Patricia McDonald

Why the future of retail is brand commerce

We live in age of blurred boundaries. A host of new technologies, from connected stores to social commerce, have transformed the relationship between content and commerce, shopping and storytelling. Where once the gap between points of inspiration and points of transaction was immense, technology is bringing them ever closer together.

The result is that shopping is no longer an occasion, it is always-on. US technologist Linda Stone coined the expression “Continuous Partial Attention” some years back. A phrase that perfectly captures our desire “to connect and be connected continuously, enabling us to effectively scan for opportunity and optimise for the best opportunities, activities, and contacts, in any given moment”.

We now live in an age of continuous partial shopping – a world where we are constantly evaluating, assessing, shortlisting and exploring.

This transformation is being powered by three key themes:

  • New expectations: the on demand economy
  • New narratives: the democratisation of influence
  • New interfaces: the rise of invisible commerce

The on demand economy

In a world of continuous partial shopping, consumers expect instant gratification. The Uber and Tinder generation demand real-time fulfilment, with innovations in supply chain and logistics fuelling ever shorter delivery windows. Both Amazon and Uber are experimenting with new delivery models powered by flexible workforces, while new businesses such as Doddle and Pass my Parcel are springing up designed to enable rapid delivery and returns beyond major cities. Meanwhile delivery by robot is looking ever more likely.

The democratisation of influence

The proliferation of content and the rise of new sources of influence mean we live in a world of always-on inspiration. Where once we had to actively seek out inspiration on food, fashion or travel today our social feeds are overflowing with content. Inspiration comes to us every minute of the day. 66 per cent of respondents to research by loyalty analytics company Aimia say that images on social media inspire their purchases in the fashion category and 58 per cent in the food and drink category.

The opportunity is to make these points of inspiration shoppable. This is not a question of buy buttons everywhere, but about using social content in new ways to create personalised recommendations and services.

TopShop, for example, has created a new service powered by analysing users’ Pinterest profiles to create bespoke colour palettes and product recommendations. Meanwhile new travel service Sherpa uses Instagram feeds to curate personalised travel recommendations.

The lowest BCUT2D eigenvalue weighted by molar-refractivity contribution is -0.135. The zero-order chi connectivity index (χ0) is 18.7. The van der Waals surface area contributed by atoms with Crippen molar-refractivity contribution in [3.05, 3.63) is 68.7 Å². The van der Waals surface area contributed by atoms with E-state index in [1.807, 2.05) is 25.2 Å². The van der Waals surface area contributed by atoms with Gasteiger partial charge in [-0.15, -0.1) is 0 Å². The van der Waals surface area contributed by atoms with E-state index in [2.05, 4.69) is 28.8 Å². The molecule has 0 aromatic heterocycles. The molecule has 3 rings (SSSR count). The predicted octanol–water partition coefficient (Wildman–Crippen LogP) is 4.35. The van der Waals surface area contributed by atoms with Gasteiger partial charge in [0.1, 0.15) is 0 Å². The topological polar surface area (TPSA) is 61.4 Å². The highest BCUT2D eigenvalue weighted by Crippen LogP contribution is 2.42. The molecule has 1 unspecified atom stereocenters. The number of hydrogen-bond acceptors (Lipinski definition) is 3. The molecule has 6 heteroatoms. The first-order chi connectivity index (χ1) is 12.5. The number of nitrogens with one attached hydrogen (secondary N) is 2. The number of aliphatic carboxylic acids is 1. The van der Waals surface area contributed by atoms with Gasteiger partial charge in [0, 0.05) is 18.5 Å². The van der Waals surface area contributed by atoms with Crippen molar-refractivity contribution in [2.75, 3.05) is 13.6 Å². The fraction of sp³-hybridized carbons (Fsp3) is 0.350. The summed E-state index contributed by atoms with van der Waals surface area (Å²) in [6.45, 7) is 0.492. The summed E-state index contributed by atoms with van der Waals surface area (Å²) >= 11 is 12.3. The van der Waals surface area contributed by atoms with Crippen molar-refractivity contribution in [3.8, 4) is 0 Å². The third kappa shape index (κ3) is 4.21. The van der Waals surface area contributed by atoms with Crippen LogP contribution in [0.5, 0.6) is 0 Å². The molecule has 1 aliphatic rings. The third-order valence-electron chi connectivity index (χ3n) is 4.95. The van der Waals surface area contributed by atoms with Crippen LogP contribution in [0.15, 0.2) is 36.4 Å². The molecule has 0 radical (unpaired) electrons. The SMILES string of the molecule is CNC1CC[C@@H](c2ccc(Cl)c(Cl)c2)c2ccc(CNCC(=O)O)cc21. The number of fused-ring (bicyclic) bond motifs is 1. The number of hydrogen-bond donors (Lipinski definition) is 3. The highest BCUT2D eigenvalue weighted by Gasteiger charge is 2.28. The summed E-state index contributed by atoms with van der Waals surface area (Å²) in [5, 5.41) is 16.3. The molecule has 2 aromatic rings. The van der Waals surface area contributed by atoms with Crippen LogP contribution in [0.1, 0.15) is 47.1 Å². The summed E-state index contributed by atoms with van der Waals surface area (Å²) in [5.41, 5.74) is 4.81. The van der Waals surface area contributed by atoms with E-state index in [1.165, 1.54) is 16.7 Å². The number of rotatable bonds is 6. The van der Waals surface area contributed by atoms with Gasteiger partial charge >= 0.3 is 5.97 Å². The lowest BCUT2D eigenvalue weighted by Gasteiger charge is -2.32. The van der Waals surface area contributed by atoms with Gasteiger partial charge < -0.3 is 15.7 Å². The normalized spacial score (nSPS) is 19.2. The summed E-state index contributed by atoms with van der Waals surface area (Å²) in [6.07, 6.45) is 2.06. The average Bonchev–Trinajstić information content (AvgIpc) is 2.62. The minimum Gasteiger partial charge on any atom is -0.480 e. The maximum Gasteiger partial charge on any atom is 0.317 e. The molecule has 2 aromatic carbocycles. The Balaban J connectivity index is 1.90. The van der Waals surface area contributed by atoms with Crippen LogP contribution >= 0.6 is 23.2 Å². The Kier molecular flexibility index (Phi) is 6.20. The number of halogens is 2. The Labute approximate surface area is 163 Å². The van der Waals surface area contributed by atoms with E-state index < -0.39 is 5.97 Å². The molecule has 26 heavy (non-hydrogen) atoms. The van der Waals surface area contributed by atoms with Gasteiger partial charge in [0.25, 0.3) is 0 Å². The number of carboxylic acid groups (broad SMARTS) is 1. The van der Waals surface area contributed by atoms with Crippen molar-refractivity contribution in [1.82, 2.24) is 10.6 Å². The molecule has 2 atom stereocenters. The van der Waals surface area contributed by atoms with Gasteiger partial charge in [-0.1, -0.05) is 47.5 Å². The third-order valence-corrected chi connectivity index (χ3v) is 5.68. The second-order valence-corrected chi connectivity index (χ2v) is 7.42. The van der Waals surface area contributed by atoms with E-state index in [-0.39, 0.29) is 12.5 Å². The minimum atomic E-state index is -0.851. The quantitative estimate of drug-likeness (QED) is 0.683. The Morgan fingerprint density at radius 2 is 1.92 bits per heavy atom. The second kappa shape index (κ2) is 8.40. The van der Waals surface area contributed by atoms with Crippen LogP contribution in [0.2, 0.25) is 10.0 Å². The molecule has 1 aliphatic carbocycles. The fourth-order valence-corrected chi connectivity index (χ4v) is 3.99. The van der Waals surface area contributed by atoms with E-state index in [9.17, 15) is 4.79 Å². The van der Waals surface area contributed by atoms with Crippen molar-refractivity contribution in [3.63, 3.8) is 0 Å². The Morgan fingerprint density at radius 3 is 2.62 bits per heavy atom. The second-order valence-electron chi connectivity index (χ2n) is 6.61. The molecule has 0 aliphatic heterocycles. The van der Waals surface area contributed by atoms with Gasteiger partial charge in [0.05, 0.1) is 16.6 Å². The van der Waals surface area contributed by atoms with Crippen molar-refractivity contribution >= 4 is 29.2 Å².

Going one stage further, apps such as Markable enable users to snap a picture of any outfit and using image recognition click to purchase, making real world inspiration shoppable.

The rise of invisible commerce

If contactless payment once seemed futuristic, brace yourself for a wave of new interfaces that make payment and ordering as effortless as taking a selfie or voicing a command.

Mastercard and Alibaba have paved the way by introducing payment by selfie, while Amazon Echo, Amazon’s voice activated assistant now synchs with Amazon Prime, enabling users to order millions of products using voice alone. Andrew Ng – chief scientist at Baidu, the Chinese web services company – predicts that, by 2020, 50 per cent of all searches will be image or voice based.

Isobar’s nowLab facility is dedicated to exploring retail innovation. Over the last three months we have been experimenting in the world of invisible commerce, building new interfaces that push the limits of the possible.

Combining Oculus Rift technology with an Emotiv EEG reader we were able to monitor users’ brainwaves as they watched a virtual reality catwalk show, using spikes in neurological activity to identify and shortlist the products that stimulated high levels of engagement. Our colleagues in Australia and Japan partnered with Uniqlo, using similar technology to recommend product based on users’ brainwaves.

By combining Perch, an interactive retail unit, with a mood recognition API we have identified the potential to target consumers with different content and messaging in response to their mood.

Meanwhile, inspired by Mastercard’s example, we are exploring the potential to integrate payment capability into dressing room mirrors, enabling users to pay with their face-or perhaps with a smile. To see the future of retail in action, come experiment with us in the Lab.

Patricia McDonald, Chief Strategy Officer, Isobar UK.

This was first published in The Drum.

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